All this is relevant because there exist the question of whether this Brazilian Capless was actually made in Brazil or merely assembled in Brazil out of parts sent out from Japan. An obvious third option would have been that the whole pen had been manufactured in Japan and sent to Brazil for the local market.

So far it is not possible to know which one of those possibilities was the right one. Only a peek onto the Brazilian records of Pilot do Brasil would give us a complete answer, but they seem to be off-limits now. In Japan, Pilot does not have records related to the foreign production.

But the details above described, especially those on the different central ring, do point out at a different manufacturing line for the Brazilian Capless.

Because in the absence of records there is nothing like reading the pen. Instruction sheets are also helpful.

My thanks to TM.

Parker 51 aerometric, burgundy – Tomikei Blue (Sailor)

Bruno Taut
April 20th 2023
etiquetas: Pilot, Capless, Brasil

07 April 2023

Brazil Ink (I)

The Pilot Pen Station, the old museum of Pilot Corporation in Tokyo, was an invaluable source of information. In there, more than ten years ago. I took the following picture of an ink bottle of the brand:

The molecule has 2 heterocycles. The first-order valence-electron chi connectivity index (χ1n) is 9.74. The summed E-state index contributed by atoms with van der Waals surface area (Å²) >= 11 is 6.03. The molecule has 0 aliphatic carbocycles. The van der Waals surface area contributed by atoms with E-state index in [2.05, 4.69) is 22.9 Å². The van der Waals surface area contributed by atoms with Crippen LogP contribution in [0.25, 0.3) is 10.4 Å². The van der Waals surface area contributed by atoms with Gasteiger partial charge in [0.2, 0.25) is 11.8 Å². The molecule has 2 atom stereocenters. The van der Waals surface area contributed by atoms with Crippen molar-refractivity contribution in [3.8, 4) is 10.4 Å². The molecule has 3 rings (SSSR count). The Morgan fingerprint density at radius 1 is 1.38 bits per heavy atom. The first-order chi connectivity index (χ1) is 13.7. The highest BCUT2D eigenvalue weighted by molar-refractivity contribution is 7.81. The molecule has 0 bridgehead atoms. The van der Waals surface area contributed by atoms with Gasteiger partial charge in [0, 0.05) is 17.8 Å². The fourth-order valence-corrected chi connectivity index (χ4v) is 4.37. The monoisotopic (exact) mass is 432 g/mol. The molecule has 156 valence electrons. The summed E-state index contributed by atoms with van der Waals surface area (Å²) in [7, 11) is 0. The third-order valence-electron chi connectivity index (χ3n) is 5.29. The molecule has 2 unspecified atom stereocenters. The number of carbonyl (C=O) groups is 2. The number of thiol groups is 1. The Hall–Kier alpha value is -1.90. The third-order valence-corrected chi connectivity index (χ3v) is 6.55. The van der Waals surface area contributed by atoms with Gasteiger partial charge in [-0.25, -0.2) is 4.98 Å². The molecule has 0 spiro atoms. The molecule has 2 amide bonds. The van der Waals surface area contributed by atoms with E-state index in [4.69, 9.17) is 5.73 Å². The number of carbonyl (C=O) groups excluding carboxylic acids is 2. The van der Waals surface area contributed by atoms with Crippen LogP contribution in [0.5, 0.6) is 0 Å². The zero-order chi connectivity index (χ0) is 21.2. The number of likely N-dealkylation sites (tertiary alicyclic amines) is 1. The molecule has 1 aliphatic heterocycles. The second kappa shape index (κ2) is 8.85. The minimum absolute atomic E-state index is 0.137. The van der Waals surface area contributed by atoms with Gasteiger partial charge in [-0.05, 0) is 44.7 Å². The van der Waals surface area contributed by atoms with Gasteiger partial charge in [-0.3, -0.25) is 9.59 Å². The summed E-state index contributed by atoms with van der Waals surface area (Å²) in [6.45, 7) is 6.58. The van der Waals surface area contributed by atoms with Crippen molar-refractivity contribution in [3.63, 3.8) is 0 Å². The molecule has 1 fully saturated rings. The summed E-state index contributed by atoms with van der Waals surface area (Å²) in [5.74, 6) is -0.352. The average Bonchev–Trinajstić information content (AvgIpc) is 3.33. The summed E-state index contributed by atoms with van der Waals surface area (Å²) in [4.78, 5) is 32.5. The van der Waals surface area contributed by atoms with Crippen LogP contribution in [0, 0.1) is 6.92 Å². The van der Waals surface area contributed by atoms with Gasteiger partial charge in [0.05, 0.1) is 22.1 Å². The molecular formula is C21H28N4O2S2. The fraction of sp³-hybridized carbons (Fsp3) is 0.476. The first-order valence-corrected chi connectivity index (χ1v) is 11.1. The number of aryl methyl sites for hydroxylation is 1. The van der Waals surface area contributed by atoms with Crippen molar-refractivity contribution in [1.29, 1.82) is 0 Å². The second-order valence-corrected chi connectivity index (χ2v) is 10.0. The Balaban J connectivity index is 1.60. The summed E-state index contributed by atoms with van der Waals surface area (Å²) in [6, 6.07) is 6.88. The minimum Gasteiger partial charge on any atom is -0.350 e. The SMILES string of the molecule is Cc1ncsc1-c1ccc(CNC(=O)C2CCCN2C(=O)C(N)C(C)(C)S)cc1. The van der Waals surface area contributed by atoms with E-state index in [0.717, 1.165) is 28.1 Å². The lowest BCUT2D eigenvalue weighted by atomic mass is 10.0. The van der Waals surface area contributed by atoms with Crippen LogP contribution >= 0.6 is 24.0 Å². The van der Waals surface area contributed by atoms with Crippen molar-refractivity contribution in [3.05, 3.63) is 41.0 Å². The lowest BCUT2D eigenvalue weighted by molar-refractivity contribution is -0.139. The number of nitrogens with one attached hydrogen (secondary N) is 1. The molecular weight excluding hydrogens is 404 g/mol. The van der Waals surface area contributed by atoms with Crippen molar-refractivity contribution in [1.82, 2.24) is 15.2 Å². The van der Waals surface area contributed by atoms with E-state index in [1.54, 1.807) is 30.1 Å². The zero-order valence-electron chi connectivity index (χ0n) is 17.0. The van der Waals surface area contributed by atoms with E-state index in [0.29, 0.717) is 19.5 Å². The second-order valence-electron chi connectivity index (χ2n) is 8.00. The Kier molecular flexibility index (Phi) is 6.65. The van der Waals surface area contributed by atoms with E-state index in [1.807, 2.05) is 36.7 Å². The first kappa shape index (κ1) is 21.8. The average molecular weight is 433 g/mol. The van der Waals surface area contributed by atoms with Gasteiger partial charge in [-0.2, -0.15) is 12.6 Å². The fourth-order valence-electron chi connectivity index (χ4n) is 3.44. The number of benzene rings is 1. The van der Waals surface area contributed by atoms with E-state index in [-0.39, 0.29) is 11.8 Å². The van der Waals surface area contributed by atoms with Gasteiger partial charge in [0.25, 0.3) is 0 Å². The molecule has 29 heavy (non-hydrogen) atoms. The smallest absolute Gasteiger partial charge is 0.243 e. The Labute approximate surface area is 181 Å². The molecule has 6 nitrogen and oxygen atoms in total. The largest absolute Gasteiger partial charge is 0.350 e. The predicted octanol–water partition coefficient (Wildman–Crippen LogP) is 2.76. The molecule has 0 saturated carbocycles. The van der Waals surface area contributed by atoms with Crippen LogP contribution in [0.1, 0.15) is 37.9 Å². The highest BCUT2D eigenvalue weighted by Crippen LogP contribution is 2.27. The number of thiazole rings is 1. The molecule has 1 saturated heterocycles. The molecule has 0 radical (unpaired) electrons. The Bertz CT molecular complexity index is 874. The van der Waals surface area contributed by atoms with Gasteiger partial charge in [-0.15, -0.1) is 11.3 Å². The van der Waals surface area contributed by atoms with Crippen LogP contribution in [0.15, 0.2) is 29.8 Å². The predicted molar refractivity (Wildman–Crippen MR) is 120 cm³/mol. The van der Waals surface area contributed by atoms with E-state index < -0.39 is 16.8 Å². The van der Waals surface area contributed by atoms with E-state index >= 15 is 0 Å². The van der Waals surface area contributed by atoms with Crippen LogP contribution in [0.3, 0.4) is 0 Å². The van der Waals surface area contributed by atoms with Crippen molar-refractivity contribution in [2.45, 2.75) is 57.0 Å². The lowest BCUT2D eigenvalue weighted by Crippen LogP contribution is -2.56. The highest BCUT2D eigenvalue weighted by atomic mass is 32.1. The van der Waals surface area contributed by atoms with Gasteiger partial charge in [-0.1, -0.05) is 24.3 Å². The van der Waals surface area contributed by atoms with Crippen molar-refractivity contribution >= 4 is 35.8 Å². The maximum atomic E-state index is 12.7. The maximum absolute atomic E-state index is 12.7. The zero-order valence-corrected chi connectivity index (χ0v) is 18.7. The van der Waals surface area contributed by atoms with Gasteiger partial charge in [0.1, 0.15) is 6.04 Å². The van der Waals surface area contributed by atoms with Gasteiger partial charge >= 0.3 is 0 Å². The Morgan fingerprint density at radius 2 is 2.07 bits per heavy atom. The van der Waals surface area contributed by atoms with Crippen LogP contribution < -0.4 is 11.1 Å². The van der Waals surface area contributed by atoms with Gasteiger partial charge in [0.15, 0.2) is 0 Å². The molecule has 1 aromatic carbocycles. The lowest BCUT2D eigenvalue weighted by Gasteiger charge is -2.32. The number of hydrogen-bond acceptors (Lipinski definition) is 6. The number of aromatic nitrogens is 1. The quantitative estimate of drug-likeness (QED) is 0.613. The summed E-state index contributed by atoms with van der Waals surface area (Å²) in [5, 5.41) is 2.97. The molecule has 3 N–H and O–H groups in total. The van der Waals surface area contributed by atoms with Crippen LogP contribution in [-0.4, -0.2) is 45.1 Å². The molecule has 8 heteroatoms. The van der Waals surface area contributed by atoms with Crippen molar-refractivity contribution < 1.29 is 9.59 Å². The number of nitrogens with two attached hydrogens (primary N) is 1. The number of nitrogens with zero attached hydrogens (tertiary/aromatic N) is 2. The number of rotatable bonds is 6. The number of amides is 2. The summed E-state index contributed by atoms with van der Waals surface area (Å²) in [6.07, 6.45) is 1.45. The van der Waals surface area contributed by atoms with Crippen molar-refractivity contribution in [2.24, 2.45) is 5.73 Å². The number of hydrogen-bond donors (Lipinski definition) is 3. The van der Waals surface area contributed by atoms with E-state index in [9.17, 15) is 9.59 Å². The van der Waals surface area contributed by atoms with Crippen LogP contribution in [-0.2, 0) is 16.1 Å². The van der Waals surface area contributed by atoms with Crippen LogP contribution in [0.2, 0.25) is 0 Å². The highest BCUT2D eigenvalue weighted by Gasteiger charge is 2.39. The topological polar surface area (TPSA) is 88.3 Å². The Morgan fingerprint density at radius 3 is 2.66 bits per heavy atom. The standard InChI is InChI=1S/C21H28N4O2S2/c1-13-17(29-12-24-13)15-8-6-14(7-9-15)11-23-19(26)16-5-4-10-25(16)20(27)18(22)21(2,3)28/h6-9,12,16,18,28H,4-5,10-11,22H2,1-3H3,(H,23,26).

24 ounces, 709 ml. It seems Japan was not yet metric in the 1950s...

24 ounces of ink for JPY 270. In rational units, 710 ml assuming US ounces instead of imperial ounces. And the wooden frame speaks about other presentations: 1 ounce for JPY 30, 2 for JPY 50.

This is the 1 ounce inkwell, released initially in 1949:

1 ounce, JPY 30.

And this is the 2 ounce bottle:

In 1954, Pilot built a manufacturing plant in the state of São Paulo, Brazil. And Pilot started making ink in Brazil:

Tinta Pilot. "Industria Brasileira". Note the faint stamped sign saying 709 cm3, the result of rounding down the 709.76... ml in 24 ounces. It seems Brazil was more metric than Japan at the time.

The Pilot Times reproduced some of the ads published in the local media at the time:

Ad published March 9th, 1956 in Folha da Manha. Reported in Pilot Times some months later.

We see how Pilot used the same ink bottles and simply translated the labels. What we do not know is whether the ink followed the same formulation. To check that I need a sample of the Japanese version of the blue-black ink of the time, as we already know it changed with time.

My thanks to TM.

Moonman T2 with Kanwrite nib – Pilot (Thai) Black

Bruno Taut
April 6th 2023
etiquetas: Pilot, tinta, Brasil